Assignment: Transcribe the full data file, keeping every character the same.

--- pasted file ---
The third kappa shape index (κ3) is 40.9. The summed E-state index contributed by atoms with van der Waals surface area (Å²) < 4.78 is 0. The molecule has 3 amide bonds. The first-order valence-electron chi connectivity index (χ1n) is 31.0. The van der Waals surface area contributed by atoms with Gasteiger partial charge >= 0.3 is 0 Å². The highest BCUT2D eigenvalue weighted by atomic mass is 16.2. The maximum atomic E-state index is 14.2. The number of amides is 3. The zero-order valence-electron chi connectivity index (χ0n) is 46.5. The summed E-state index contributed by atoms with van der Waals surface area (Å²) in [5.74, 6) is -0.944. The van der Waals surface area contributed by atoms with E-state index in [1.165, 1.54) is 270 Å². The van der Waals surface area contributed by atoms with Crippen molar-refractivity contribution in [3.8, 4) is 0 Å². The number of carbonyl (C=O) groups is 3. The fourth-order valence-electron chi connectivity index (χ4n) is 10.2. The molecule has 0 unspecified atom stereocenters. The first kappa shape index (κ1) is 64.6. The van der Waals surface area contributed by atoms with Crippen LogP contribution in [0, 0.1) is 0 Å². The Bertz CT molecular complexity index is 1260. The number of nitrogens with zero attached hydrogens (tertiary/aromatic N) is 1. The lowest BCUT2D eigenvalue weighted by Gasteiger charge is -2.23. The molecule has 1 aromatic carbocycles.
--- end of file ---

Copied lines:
The third kappa shape index (κ3) is 40.9. The summed E-state index contributed by atoms with van der Waals surface area (Å²) < 4.78 is 0. The molecule has 3 amide bonds. The first-order valence-electron chi connectivity index (χ1n) is 31.0. The van der Waals surface area contributed by atoms with Gasteiger partial charge >= 0.3 is 0 Å². The highest BCUT2D eigenvalue weighted by atomic mass is 16.2. The maximum atomic E-state index is 14.2. The number of amides is 3. The zero-order valence-electron chi connectivity index (χ0n) is 46.5. The summed E-state index contributed by atoms with van der Waals surface area (Å²) in [5.74, 6) is -0.944. The van der Waals surface area contributed by atoms with E-state index in [1.165, 1.54) is 270 Å². The van der Waals surface area contributed by atoms with Crippen molar-refractivity contribution in [3.8, 4) is 0 Å². The number of carbonyl (C=O) groups is 3. The fourth-order valence-electron chi connectivity index (χ4n) is 10.2. The molecule has 0 unspecified atom stereocenters. The first kappa shape index (κ1) is 64.6. The van der Waals surface area contributed by atoms with Crippen LogP contribution in [0, 0.1) is 0 Å². The Bertz CT molecular complexity index is 1260. The number of nitrogens with zero attached hydrogens (tertiary/aromatic N) is 1. The lowest BCUT2D eigenvalue weighted by Gasteiger charge is -2.23. The molecule has 1 aromatic carbocycles.